Smotherman v. Cass Regional Medical Center

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Justia Opinion Summary

Plaintiff was injured after she slipped and fell in a bathroom on the premises of Cass Regional Medical Center (Defendant). Plaintiff filed a petition for damages against Defendant, and the case was tried to a jury. The jury returned a verdict for Defendant. After trial, Plaintiff’s attorney discovered that one of the jurors had Googled the weather for the day of Plaintiff’s fall. Plaintiff subsequently filed a motion for a new trial, alleging juror misconduct. The trial court overruled Plaintiff’s motion, concluding that the presumption of prejudice had been rebutted. The Supreme Court affirmed, holding that the trial court did not abuse its discretion in concluding that Plaintiff was not prejudiced by the juror’s misconduct based on the testimony of the non-offending jurors and the record as a whole.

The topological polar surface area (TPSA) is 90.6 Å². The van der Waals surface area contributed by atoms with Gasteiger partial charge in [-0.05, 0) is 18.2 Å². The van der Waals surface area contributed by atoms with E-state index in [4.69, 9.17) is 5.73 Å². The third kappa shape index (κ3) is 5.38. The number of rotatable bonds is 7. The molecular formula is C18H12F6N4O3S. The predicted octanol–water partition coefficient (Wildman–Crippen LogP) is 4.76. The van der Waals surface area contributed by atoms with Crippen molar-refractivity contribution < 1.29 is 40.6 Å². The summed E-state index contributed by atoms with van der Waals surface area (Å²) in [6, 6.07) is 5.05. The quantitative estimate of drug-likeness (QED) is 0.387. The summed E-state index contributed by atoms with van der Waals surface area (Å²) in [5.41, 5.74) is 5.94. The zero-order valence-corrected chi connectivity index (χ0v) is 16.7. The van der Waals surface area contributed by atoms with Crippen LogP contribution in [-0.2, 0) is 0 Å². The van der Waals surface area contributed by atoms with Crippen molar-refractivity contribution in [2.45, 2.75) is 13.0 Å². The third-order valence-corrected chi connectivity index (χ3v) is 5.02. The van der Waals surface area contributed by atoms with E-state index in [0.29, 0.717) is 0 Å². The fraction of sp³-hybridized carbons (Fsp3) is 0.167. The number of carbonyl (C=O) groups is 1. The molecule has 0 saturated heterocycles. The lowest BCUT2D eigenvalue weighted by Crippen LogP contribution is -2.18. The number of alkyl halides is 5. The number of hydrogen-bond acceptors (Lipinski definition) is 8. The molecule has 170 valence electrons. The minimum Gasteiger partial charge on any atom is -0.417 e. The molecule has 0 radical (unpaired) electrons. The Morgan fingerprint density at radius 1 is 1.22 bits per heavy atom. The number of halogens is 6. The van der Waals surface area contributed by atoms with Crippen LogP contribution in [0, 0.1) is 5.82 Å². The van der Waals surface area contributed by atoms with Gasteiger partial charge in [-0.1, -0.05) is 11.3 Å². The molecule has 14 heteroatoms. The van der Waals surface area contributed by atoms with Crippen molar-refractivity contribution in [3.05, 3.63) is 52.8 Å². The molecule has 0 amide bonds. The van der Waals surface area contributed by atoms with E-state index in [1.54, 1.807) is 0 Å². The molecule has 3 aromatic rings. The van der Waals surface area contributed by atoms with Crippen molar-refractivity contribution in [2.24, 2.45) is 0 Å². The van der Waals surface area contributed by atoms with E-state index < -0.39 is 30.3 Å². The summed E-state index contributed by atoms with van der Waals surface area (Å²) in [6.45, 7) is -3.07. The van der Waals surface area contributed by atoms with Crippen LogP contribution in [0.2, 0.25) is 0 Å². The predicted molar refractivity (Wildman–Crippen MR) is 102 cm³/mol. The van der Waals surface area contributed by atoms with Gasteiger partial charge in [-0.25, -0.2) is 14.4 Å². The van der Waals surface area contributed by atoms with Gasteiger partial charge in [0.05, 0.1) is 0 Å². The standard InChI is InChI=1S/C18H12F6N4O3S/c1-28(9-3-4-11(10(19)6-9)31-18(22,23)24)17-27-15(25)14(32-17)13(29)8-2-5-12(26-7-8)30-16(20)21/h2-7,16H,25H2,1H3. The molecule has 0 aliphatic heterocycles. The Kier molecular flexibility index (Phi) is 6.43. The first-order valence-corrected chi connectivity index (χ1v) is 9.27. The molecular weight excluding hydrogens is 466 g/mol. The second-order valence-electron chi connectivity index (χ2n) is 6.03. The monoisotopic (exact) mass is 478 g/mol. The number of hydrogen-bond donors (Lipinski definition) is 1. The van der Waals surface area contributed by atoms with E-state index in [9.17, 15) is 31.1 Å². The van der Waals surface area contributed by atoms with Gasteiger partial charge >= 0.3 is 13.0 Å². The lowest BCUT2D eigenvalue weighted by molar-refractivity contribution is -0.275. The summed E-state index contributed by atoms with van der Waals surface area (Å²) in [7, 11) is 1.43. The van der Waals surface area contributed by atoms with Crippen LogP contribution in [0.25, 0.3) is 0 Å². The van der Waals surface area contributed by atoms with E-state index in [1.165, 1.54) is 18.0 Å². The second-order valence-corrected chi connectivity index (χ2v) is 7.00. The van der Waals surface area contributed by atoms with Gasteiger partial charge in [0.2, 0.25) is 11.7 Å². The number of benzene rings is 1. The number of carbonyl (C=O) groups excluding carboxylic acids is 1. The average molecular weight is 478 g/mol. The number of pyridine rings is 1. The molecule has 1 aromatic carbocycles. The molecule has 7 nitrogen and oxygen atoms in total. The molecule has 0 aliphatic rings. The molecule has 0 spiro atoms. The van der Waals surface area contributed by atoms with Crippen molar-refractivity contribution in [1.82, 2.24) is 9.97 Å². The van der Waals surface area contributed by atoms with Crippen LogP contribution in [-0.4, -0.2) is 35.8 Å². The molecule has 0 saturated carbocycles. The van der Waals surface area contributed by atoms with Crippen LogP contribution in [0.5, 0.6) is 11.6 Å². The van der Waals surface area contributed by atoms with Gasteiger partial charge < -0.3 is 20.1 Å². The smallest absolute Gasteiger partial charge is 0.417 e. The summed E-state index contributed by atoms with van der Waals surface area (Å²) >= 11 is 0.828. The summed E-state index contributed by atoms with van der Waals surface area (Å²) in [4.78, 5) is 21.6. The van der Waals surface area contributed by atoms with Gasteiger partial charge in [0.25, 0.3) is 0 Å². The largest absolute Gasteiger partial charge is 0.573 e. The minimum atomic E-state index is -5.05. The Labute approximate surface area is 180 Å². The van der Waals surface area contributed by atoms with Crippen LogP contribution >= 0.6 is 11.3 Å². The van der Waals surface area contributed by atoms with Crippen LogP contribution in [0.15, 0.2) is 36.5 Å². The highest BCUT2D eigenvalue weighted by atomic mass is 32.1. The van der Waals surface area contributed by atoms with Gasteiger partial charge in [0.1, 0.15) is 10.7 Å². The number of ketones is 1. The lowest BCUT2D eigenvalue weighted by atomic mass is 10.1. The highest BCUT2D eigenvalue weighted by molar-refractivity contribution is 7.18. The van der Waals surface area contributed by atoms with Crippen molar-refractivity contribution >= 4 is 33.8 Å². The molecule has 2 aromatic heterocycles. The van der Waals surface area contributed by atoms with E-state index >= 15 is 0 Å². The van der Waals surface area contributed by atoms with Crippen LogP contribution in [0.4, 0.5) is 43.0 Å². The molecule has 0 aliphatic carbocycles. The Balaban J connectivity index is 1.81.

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SUPREME COURT OF MISSOURI en banc KRISTINE SMOTHERMAN and BRIAN SMOTHERMAN, Appellants, v. CASS REGIONAL MEDICAL CENTER, Respondent. ) ) ) ) ) ) ) ) ) ) Opinion issued September 20, 2016 No. SC95464 APPEAL FROM THE CIRCUIT COURT OF CASS COUNTY The Honorable William B. Collins, Judge Introduction Kristine Smotherman (Plaintiff) filed a petition for damages against Cass Regional Medical Center (Defendant) after she slipped and fell in a bathroom on Defendant’s premises. The case was tried to a jury, which returned a verdict for Defendant. Plaintiff’s counsel later discovered that one of the jurors during the trial had Googled the weather forecast for the day of the slip and fall. Plaintiff’s motion for a new trial based on the juror’s alleged misconduct was overruled. She now argues on appeal that the trial court erred in overruling her motion for a new trial. This Court disagrees. “While every party is entitled to a fair trial, as a practical matter, our jury system cannot guarantee every party a perfect trial.” Fleshner v. Pepose Vision Inst., P.C., 304 S.W.3d 81, 87 (Mo. banc 2010) (emphasis in original). Although Plaintiff’s trial was not perfect due to the misconduct of one juror, the trial court did not abuse its discretion in finding that Plaintiff suffered no prejudice from the juror’s misconduct in this case. As the trial court presides over the entirety of a trial, it is familiar with the circumstances surrounding a juror’s misconduct. Accordingly, it is in the best position to determine what effect, if any, juror misconduct may have had on a jury’s verdict. The trial court’s determination that the extraneous evidence obtained by the offending juror was not material to the central issue in the case and was not prejudicial to Plaintiff is entitled to deference under the abuse of discretion standard of review. Id. at 87. In its judgment overruling Plaintiff’s motion for a new trial, the trial court found the testimony of the offending juror not credible and ascribed to it no weight. The testimony of eight other jurors, who followed their oaths and the trial court’s instructions, revealed that the isolated statement of one juror colleague did not affect their deliberations or verdict in the case. The trial court explicitly found the testimony of the eight non-offending jurors credible and relied on their statements in concluding that the presumption of prejudice had been rebutted. The credibility of witnesses and the weight to be given to their testimony is a matter for the trial court, which is free to believe none, part, or all of their testimony. Herbert v. Harl, 757 S.W.2d 585, 587 (Mo. banc 1988). The trial court is in a superior position to determine the credibility of witnesses, and this 2 Court defers to those determinations. State v. Johnson, 207 S.W.3d 24, 44 (Mo. banc 2006). The trial court acted well within its discretion in concluding that Plaintiff was not prejudiced by the juror’s misconduct based on the credible testimony of the nonoffending jurors and the record as a whole. The judgment is affirmed. Factual Background While visiting the medical center for an appointment after knee surgery, Plaintiff fell in the bathroom. She testified that while she was getting up from using the toilet, the lights in the bathroom went out, her feet went out from underneath her, and she fell, hitting her head, back, and arm. A nurse found Plaintiff and took her to the emergency room. During her fall, Plaintiff sustained a cut, which became infected and required several surgical procedures to treat. At trial, Plaintiff argued that the position of the soap dispenser in the bathroom allowed it to leak soap onto the floor, creating a dangerous condition that caused her to fall and subjected Defendant to liability. As evidence that the dispenser leaked, she offered photographs of a rusted strip on the heating element below the soap dispenser. Plaintiff noted that the soap dispenser was positioned relatively close to the bathroom door, which would allow those using the bathroom to track the leaked soap around the bathroom. As further evidence that she slipped on soap, Plaintiff testified that while she was in the emergency room, she overheard a nurse say that Plaintiff slipped and fell on soap on the bathroom floor. On cross-examination, Plaintiff conceded that the nurse had no opportunity to know whether there was soap on the floor when the nurse allegedly 3 made that statement. Plaintiff also testified that she did not see what had caused her to slip, did not recall seeing anything on the bathroom floor, and saw nothing on her clothing to suggest why she had fallen. Throughout the trial, Defendant called into question Plaintiff’s credibility, emphasizing Plaintiff’s multiple criminal convictions and that Plaintiff had changed her account of why she had fallen numerous times over the course of the lawsuit. Defendant argued that the rusted strip on the heating element was more likely caused from water dripping from people’s hands as they reached from the bathroom sink to the soap dispenser and that, in any event, the soap dispenser was recessed toward the back of the sink, so any dripping fluid would land where no one was likely to tread. In its closing argument, Defendant argued that Plaintiff failed to present sufficient credible evidence that soap on the bathroom floor caused her to fall. Defendant concluded that it was more likely that Plaintiff fell due to her knee problems or water on the floor. The jury was instructed to find Defendant liable if it found that “there was soap on the bathroom floor, and as a result [Defendant’s] bathroom was not reasonably safe.” The jury was also instructed, pursuant to MAI 2.01(8), not to communicate with nonjurors during deliberations or conduct any independent investigation or research. The jury returned a verdict for Defendant. After trial, Plaintiff’s attorney asked two jurors about their verdict. One of the jurors mentioned that he had Googled the weather for the day of the fall and found that significant snowfall was in the forecast for that day. Plaintiff subsequently filed a motion for a new trial based on alleged juror misconduct. The trial court held a hearing on the 4 motion, at which nine jurors testified. The juror who conducted the investigation admitted that he had Googled the weather forecast for the date in question. Most of the jurors who testified, however, did not recall ever hearing anything about the weather during deliberations. The jurors who remembered a comment about the weather on the day of the fall testified that the weather was immaterial to their deliberations. The trial court overruled Plaintiff’s motion for a new trial. Plaintiff appeals. 1 Analysis Plaintiff argues that the trial court abused its discretion by overruling her motion for a new trial for alleged juror misconduct. This Court will not disturb a trial court’s ruling on such a motion unless the trial court abused its discretion. Fleshner, 304 S.W.3d at 86-87. A trial court abuses its discretion when its ruling is clearly against the logic of the circumstances then before the court and is so arbitrary and unreasonable as to shock the sense of justice and indicate a lack of careful consideration. Id. at 87. Missouri follows the Mansfield Rule, which provides that a juror’s testimony about juror misconduct is generally not admissible to impeach the jury’s verdict. Id. Nonetheless, juror testimony is admissible to establish that a juror committed misconduct by improperly gathering evidence outside of trial. Travis v. Stone, 66 S.W.3d 1, 4 (Mo. banc 2002). Although the trial court found that the juror’s research constituted misconduct, merely proving that a juror obtained extraneous evidence against the court’s instructions 1 This Court has jurisdiction pursuant to article V, section 10 of the Missouri Constitution. 5 does not automatically entitle a moving party to a new trial. State v. Stephens, 88 S.W.3d 876, 883 (Mo. App. 2002). Instead, such misconduct raises a presumption of prejudice, and the burden shifts to the opposing party to rebut that presumption. Travis, 66 S.W.3d at 4. Plaintiff argues that Defendant failed to present sufficient evidence to rebut the presumption that she was prejudiced by the extraneous evidence. To be prejudicial, the extraneous evidence obtained from the juror misconduct must be material to the consequential facts of the case. Stephens, 88 S.W.3d at 883-84. Plaintiff claims that the weather forecast was material evidence because the implication that it may have been snowing on the day of her fall supported Defendant’s argument that something other than soap caused Plaintiff to slip and fall. The trial court disagreed and held that the weather forecast for the day of Plaintiff’s fall was immaterial to the critical issue in the case, which was “whether there was soap on the bathroom floor” that caused Plaintiff to fall. In so holding, the trial court considered: (1) Plaintiff’s verdict director, which required the jury to affirmatively find that there was soap on the bathroom floor to find for Plaintiff; (2) the presentation of other possible causes of Plaintiff’s fall during the trial, including her preexisting knee problems; and (3) the weight of the evidence presented at trial, which supported the defense verdict rendered by the jury. In addition, the trial court considered the credible, live testimony of eight nonoffending jurors that “established that the interjection of the extraneous evidence consisted of an isolated remark which was either not heard by the other jurors or was appropriately disregarded by them.” As a result, the trial court found that Plaintiff was not prejudiced. 6 Plaintiff further argues that, based on precedent from this Court, the trial court could not rely on the testimony of the non-offending jurors to find that the presumption of prejudice had been rebutted. To support her argument, Plaintiff relies heavily on Travis, in which a juror improperly visited the site of the parties’ accident. 66 S.W.3d at 3. After the jury rendered its verdict in the case, the trial court conducted a hearing on the defendant’s motion for a new trial due to the juror’s misconduct. Id. At the hearing, only the juror who committed the misconduct testified. Id. She stated that she did not use the information she obtained on her site visit to make decisions in the case and that she did not mention her visit to any of the other jurors. Id. The trial court acknowledged that the juror’s visit to the accident scene constituted misconduct but overruled the defendant’s motion for a new trial “without explanation.” Id. In Travis, this Court reversed the trial court’s judgment because the only evidence offered to rebut the presumption of prejudice was the testimony of the offending juror and such testimony was insufficient to rebut the presumption of prejudice. Id. at 2. The Court reasoned that the juror’s visit to the accident site might have had an impact on her decision making, which in turn could have influenced her participation in the jury deliberations. Id. at 5. Travis expressed concern that the potentially altered participation of this juror could have subtly affected the outcome of the case and that it could be “virtually impossible” to show the effect of that juror’s interactions on the jury deliberations. Id. There was no evidence from any non-offending jurors as to what impact this action had on them. Id. at 2. 7 The Court, consequently, held that the lone testimony of the offending juror, who denied the potential effect of her actions, was not sufficient to overcome the presumed prejudice. Id. at 6. The facts in Travis substantially differ from the facts here, as the trial court not only heard testimony from the offending juror, but also heard from eight nonoffending jurors. These non-offending jurors testified either that they had not heard the isolated comment regarding the extraneous evidence, or that they remembered hearing such a comment, but they believed it irrelevant. They all stated under oath that the statement by the offending juror did not affect their deliberations. The trial court properly placed no weight on the testimony of the offending juror, explicitly finding it not credible. It also determined that the testimony of the eight other jurors was credible and relied on their testimony in finding the presumption of prejudice rebutted. Travis is further distinguishable from this case because, unlike the trial court in Travis, which denied the motion for a new trial without explaining its reasoning, the trial court here wrote a detailed and well-reasoned judgment denying Plaintiff’s motion. 2 The judgment reflects that after the trial court carefully considered the evidence as a whole, it logically and reasonably concluded that the offending juror’s misconduct and isolated comment regarding potential snowfall on the date of Plaintiff’s fall was not material to the consequential facts in the case and did not prejudice Plaintiff. 2 The written order shows that the trial court properly presumed prejudice from the misconduct and then analyzed the content of the extraneous evidence, the manner in which it was brought to the jury’s attention, and the weight of the evidence supporting the verdict to decide whether the extraneous evidence improperly influenced the jury. See United States v. Davis, 393 F.3d 540, 549 (5th Cir. 2004). 8 Plaintiff also relies on Middleton v. Kansas City Public Service Co., 152 S.W.2d 154, 159-60 (Mo. 1941), because in that case the Court concluded that nine nearly identical “form” affidavits of jurors were not sufficient evidence to rebut the presumption of prejudice created by a juror’s misconduct. Middleton is easily distinguishable from the facts of this case. In Middleton, the trial court misapplied the law by improperly placing the burden on the moving party to show how the juror’s misconduct in obtaining material extraneous evidence was prejudicial. Id. at 156, 159. Such is not the case here, as the trial court properly presumed prejudice from the misconduct before considering whether the non-moving party presented sufficient evidence to rebut the presumption. Further, the trial court here heard live testimony from eight non-offending jurors during the hearing on Plaintiff’s motion for a new trial, which is substantially different from the “form” affidavits offered in Middleton. In Middleton, each juror signed an identical statement denying any potential effect of the misconduct. Id. at 160. In this case, each of the jurors appeared before the trial court and testified in their own words that they were not aware of, or disregarded, the offending juror’s comment, and that the misconduct had no influence on their deliberations. Neither Travis nor Middleton addressed the weight that should be given to the testimony of non-offending jurors when the trial court correctly applies the presumption of prejudice. In fact, Middleton expressly distinguished cases in which there was “nothing to show that the trial court, in ruling the motions, did not exercise a sound judicial discretion” and in which no “error of law appears on the face of the record,” which is the case here. 152 S.W.2d at 159-60. The presence of credible, non-offending 9 juror testimony in support of the verdict and the trial court’s detailed, carefully reasoned judgment demonstrating that it correctly applied the law set this case apart from Travis and Middleton. Because of these material differences, Travis and Middleton do not control the outcome in this case. Here, the trial court properly applied the law presuming prejudice from misconduct but found the prejudice rebutted by the credible testimony of eight jurors who complied with the court’s instructions. The trial court’s decision is entitled to deference under the abuse of discretion standard of review, and it is not the proper role of this Court to reweigh the evidence on appeal or override the trial court’s credibility determinations. The question before the Court is whether the trial court’s decision not to grant a new trial is so arbitrary and unreasonable as to shock the sense of justice and indicate a lack of careful consideration. Fleshner, 304 S.W.3d at 87. Because no such showing has been made, the judgment of the trial court must be affirmed. In arguing that the testimony of the non-offending jurors was insufficient to overcome the presumption of prejudice in this case, Plaintiff, in effect, asks this Court to adopt a new rule that non-offending jurors’ testimony in support of their verdict should never be accorded any weight. Such a rule is not in accordance with the jurisprudence of this state. The trial court is “familiar with the surrounding circumstances” of a juror’s misconduct during a trial and is “in a better position than we to determine what, if any, effect such conduct may have had upon the verdict.” Turnbow v. Kan. City Rys. Co., 211 S.W. 41, 44 (Mo. 1919). As the fact-finder, it is in the trial court’s province to determine the credibility of witnesses, and there is no logical reason to treat non-offending jurors as 10 categorically less credible than all other witnesses, such that trial courts cannot be trusted to weigh the veracity of their testimony: [T]he trial court is presumably acquainted with [the jurors], and, if they are influenced by bias or prejudice, knows that fact. The jurymen are under his eye during the progress of the trial, and their demeanor is observed by him; hence he is in a much better position to arrive at a correct conclusion in regard to their alleged misconduct than we are . . . . Hoffman v. Dunham, 202 S.W. 429, 431 (Mo. App. 1918). To hold summarily on appeal that the live testimony of jurors who did not participate in any misconduct should be given little or no weight would displace the trial court as the proper arbiter of credibility and, further, would imply that the statements of individuals who properly fulfilled their civic duty in serving on the jury are inherently suspect. While Travis requires courts to assume that misconduct might have a subtle effect on the verdict and, consequently, to presume prejudice from the misconduct, that presumption may be overridden by weighing the credible testimony of jurors who testify that they were not improperly influenced during their deliberations. Numerous decisions by this Court and the court of appeals affirm the trial court’s broad discretion to grant or deny a new trial based on juror misconduct. See, e.g., Consol. Sch. Dist. No. 3 of Grain Valley v. W. Mo. Power Co., 46 S.W.2d 174, 180 (Mo. 1931) (although a juror improperly gathered evidence extraneous to trial, this Court found no abuse of discretion in overruling a motion for a new trial because the juror did not gain evidence contrary to what was presented at trial and an affidavit of a different juror stated that the offending juror never shared the information with other jurors); State v. Herndon, 224 S.W.3d 97, 100-03 (Mo. App. 2007) (the trial court did not abuse its discretion in 11 finding that the presumption of prejudice, which arose after jurors conversed with nonjurors on their cellular phones during jury deliberations, was rebutted when all of the jurors testified that these communications did not influence the jury’s verdict); State v. Hayes, 637 S.W.2d 33, 38-39 (Mo. App. 1982) (the trial court did not abuse its discretion in failing to grant a new trial when the alternate juror was present during the beginning of the jury’s deliberations, but affidavits of the alternate and all twelve jurors stated that the alternate did not participate in or influence the deliberations); State v. Suschank, 595 S.W.2d 295, 297-98 (Mo. App. 1979) (no abuse of discretion in overruling a motion for a new trial after jurors looked up the definition of “reasonable” in a dictionary when the jurors testified that the dictionary search did not influence the jury’s verdict); Hoffman, 202 S.W. at 431 (finding that four or five jurors committed misconduct by going to the scene of the accident during deliberations but holding that the trial court did not abuse its discretion in overruling a motion for a new trial based on the affidavits of eight jurors, which stated that the verdict was not influenced by the unauthorized visit). A rule preventing the trial court from weighing the testimony of non-offending jurors would be inconsistent with this jurisprudence. Finally, it should be noted that creating a new rule assigning little or no weight to the testimony of non-offending jurors, as Plaintiff asks this Court to do here, would have the practical effect of making the presumption of prejudice irrebuttable whenever a juror obtains material extraneous evidence. If the trial court is not allowed to believe the testimony of such jurors, then it has no choice but to grant a new trial every time a single juror fails to comply with the court’s instructions, even if the juror did not learn any 12 information contrary to what was presented at trial, and even if the information is never shared with the other jurors. If this were the law in Missouri, there would be no need for the trial court to conduct a hearing and receive evidence regarding the effect of juror misconduct because such evidence could never overcome the presumption that it prejudiced the losing party. This outcome is not mandated by Travis or Middleton, and it contradicts settled precedent of this Court holding that the decision to grant a new trial as a result of juror misconduct is within the sound discretion of the trial court. Fleshner, 304 S.W.3d at 86-87. Conclusion The trial court’s judgment is affirmed. ______________________________ Mary R. Russell, Judge Breckenridge, C.J., Fischer and Wilson, JJ., concur; Teitelman, J., dissents in separate opinion filed; Stith and Draper, JJ., concur in opinion of Teitelman, J. 13 SUPREME COURT OF MISSOURI en banc KRISTINE SMOTHERMAN and, BRIAN SMOTHERMAN, Appellants, v. CASS REGIONAL MEDICAL CENTER, Respondent. ) ) ) ) ) ) ) ) ) ) ) No. SC95464 Dissenting Opinion I respectfully dissent. The principal opinion holds that Plaintiff is not entitled to a new trial even though a juror engaged in independent factual research that disputed Plaintiff’s theory of liability, admitted his deliberations were influenced by his research and then communicated his findings to his fellow jurors. While Plaintiff is not entitled to a perfect trial, Plaintiff is entitled to a fair trial based on the evidence presented at trial rather than on extra-judicial information gathered through juror misconduct. Therefore, I would reverse the judgment and remand the case for a new trial. The bar on independent juror research is an integral part of the resolution of disputes in an adversarial system because “[t]he legal limit of a jury’s information upon which to base their action is the evidence adduced at the trial.” Evans v. Klusmeyer, 256 S.W. 1036, 1039 (Mo. 1923). For this reason, a juror’s independent factual research “has been termed reprehensible conduct” creating a presumption of prejudice that must be rebutted by the non-moving party. Middleton v. Kansas City Pub. Serv. Co, 152 S.W.2d 154, 158 (Mo. 1941) (citing Klusmeyer, 256 S.W. at 1039.). Therefore, as the principal opinion notes, the presumption of prejudice applies once it is established that a juror has gathered information extraneous to evidence at trial. Id. The presumption of prejudice relieves the moving party of the burden of proving prejudice and, instead, shifts the burden of demonstrating “that no prejudice resulted from it.” Travis v. Stone, 66 S.W.3d 1, 4 (Mo. banc 2002). To determine whether prejudice resulted from a juror’s improper independent investigation, courts first must determine whether the information discovered is material to the case. Travis, 66 S.W.3d at 6. Evidence is material if it has “some logical connection with the consequential facts.” State v. Stephens, 88 S.W.3d 876, 883-84 (Mo. App. 2002) (quoting BLACK’S LAW DICTIONARY 991 (7th ed. 1999)). The trial court’s analysis of Plaintiff’s juror misconduct claim began with the clearly erroneous determination that the juror’s independent investigation into the weather forecast and the attendant possibility that Plaintiff slipped on water rather than soap is immaterial to the cause of Plaintiff’s slip and fall. The extra-judicial information regarding the weather forecast is material to the case because the possible existence of water on the floor has an obvious logical connection to the central disputed issue of what caused Plaintiff to slip and fall. This initial error in finding that the information was immaterial necessarily led to the further erroneous conclusion that there was no prejudice because immaterial evidence, by definition, cannot be prejudicial. Stephens, 88 S.W.3d 2 at 883. The trial court’s decision to overrule Plaintiff’s motion for a new trial was erroneous from outset. Although the determination that the evidence was immaterial should have ended the matter, the trial court also determined that there could be no prejudice because eight non-offending jurors testified credibly that “the interjection of the extraneous evidence” was an “isolated remark” that had no impact on the jury’s deliberations. Even though the trial court found that the eight non-offending jurors testified credibly that the offending juror’s independent research had no effect on their deliberations, the fact remains that the offending juror admitted that his extra-judicial research influenced his decision. When asked by Plaintiff’s counsel what factors led to the jury’s verdict in favor of the Defendant, the offending juror stated that he had “checked the weather forecast for th[e] day [of the accident] and the forecast was for eight to ten inches of snow.” Although each juror independently considers the evidence, the jury’s decision-making process involves collective deliberation with the goal of reaching a consensus. In this case, the offending juror’s admission that his independent research influenced his deliberations establishes that the jury deliberations were compromised even though other jurors testified that there was no impact. The principal opinion’s reliance on the fact that eight non-offending jurors testified that the juror misconduct had no impact on their decision is also inconsistent with this Court’s previous recognition that a juror’s independent factual research is uniquely prejudicial. In Travis, a juror visited the scene of the accident at issue to help her “understand the testimony presented at trial.” 66 S.W.3d at 3. This Court reversed 3 the denial of a motion for new trial based on alleged juror misconduct because “it must be assumed” that the juror’s investigation had an impact on the jury’s decision, “which in turn influenced [the juror’s] participation in the jury deliberations.” 66 S.W.3d at 5. The influence of the extra-judicial information may have “subtly affected the outcome of the case,” warranting a new trial even though there was no indication that the offending juror had communicated the findings to the other jurors. Id. This Court further noted that in cases of juror misconduct involving improper gathering of extra-judicial information, it is “virtually impossible for anyone to demonstrate the effect of [the offending juror’s] interactions on the deliberations, especially given the fact that there is no contemporaneous record of jury deliberations.” Id. The principal opinion attempts to distinguish this case from Travis by noting that, in Travis, only the juror who committed the misconduct testified, while, in this case, all nine jurors either testified or submitted affidavits stating that the extra-judicial information did not influence their deliberations. Travis, however, relied on Middleton, in which nine jurors submitted affidavits stating that the extra-judicial information had no influence on their verdict. Yet, in Middleton, this Court held “[W]e think these affidavits had little probative value because of the common tendency of jurors to minimize the effect of misconduct.” 152 S.W.2d at 160. In addition to the unequivocal denouncement of independent factual research by jurors, Travis is particularly instructive for two additional reasons. First, unlike this case, the juror in Travis did not share the information with the other jurors. If the existence of extra-judicial information can prejudice jury deliberations when it was not presented to 4 the remaining jurors, it follows that the prejudicial impact is amplified when, as in this case, the offending juror shared the improper information with other jurors. Second, the offending juror in Travis visited the scene of the accident to generally better understand the testimony in the case. In contrast, in this case, the offending juror researched the weather to investigate the very specific fact of whether there was a possibility that Plaintiff slipped and fell on water rather than soap. If the improper general investigation in Travis was prejudicial, then the focused research in this case to test a specific theory of alternate causation should be deemed prejudicial as well. Given the high standard to overcome the presumption of prejudice caused by juror misconduct and the modest weight given to jurors’ claims that they were not affected by extrinsic evidence, I would hold that the jurors’ testimony does not overcome the presumption of prejudice by showing “that no prejudice resulted from it.” Travis, 66 S.W.3d at 4. The judgment should be reversed, and the case should be remanded for a new trial. ___________________________ Richard B. Teitelman, Judge 5